A class Word Wall with sight words students are learning supports visual learners.

On one wall we have a huge word wall which has the alphabet on it. Underneath the letters are the sight words that the students are learning and also our students’ names. During independent work time the students practice writing sentences with their friends’ names. We also have the word “COMPLIMENTS” spelled out and each time our classroom receives a compliment from someone in the hallway we mark off our letters and each time we spell it out we have a little party. Before the students are allowed to eat at the party we ask them, “Who earned this?” they reply, “We did.” Then we thank them for making good choices.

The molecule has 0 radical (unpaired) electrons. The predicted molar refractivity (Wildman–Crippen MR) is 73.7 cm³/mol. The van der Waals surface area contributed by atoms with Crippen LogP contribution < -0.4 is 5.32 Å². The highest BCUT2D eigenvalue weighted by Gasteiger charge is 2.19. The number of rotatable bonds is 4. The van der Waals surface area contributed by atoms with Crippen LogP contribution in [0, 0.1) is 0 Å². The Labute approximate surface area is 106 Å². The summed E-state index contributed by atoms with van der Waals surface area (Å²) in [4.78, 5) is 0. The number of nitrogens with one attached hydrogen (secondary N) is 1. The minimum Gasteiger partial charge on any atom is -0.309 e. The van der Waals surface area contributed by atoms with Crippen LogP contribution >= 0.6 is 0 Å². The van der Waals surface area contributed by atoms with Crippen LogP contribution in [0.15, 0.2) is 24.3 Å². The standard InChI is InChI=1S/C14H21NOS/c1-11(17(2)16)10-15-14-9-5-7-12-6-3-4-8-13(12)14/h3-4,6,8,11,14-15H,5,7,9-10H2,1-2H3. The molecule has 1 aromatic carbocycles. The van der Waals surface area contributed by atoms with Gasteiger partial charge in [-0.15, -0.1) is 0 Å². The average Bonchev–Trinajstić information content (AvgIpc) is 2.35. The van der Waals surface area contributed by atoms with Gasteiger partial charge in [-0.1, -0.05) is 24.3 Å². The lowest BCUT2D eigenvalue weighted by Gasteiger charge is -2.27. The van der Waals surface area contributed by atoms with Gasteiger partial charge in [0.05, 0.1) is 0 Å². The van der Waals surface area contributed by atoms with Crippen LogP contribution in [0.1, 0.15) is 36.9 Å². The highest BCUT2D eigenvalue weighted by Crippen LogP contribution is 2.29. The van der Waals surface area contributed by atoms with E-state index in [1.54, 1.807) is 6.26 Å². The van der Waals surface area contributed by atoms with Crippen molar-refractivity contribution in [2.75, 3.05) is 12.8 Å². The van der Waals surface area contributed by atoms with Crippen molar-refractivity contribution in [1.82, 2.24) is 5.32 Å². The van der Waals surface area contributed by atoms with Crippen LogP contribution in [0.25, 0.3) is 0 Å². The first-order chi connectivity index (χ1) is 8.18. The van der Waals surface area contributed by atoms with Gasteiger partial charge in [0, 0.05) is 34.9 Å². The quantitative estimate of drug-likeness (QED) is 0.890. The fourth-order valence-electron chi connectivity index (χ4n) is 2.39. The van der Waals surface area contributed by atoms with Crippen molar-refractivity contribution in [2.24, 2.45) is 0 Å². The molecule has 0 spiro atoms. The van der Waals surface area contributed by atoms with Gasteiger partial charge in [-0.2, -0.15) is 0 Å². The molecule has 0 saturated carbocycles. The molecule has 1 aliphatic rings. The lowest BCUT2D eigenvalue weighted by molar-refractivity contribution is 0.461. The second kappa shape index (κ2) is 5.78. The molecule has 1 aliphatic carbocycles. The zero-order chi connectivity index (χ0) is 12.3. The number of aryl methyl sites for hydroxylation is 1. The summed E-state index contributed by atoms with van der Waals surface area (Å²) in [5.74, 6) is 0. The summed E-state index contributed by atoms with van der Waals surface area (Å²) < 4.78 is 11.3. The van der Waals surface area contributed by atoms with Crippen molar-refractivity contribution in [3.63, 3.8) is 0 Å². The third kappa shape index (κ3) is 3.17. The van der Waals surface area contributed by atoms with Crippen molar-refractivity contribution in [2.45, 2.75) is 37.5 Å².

qualit work

A Quality Work wall encourages hard work and fosters pride in accomplishments.

We have a quality work board in the back of the room with student work. This is used to promote hard work and pride in CBU K. The students see work of their friends that we are proud of. The work that we recognize isn’t always a “3”, the highest grade students can earn, but it is work in which a student did his or her best. This encourages and motivates other students to try their best because they want their work recognized. It also encourages those students who are on the board to continue to give it their best because they love the feeling of the class being proud of their work.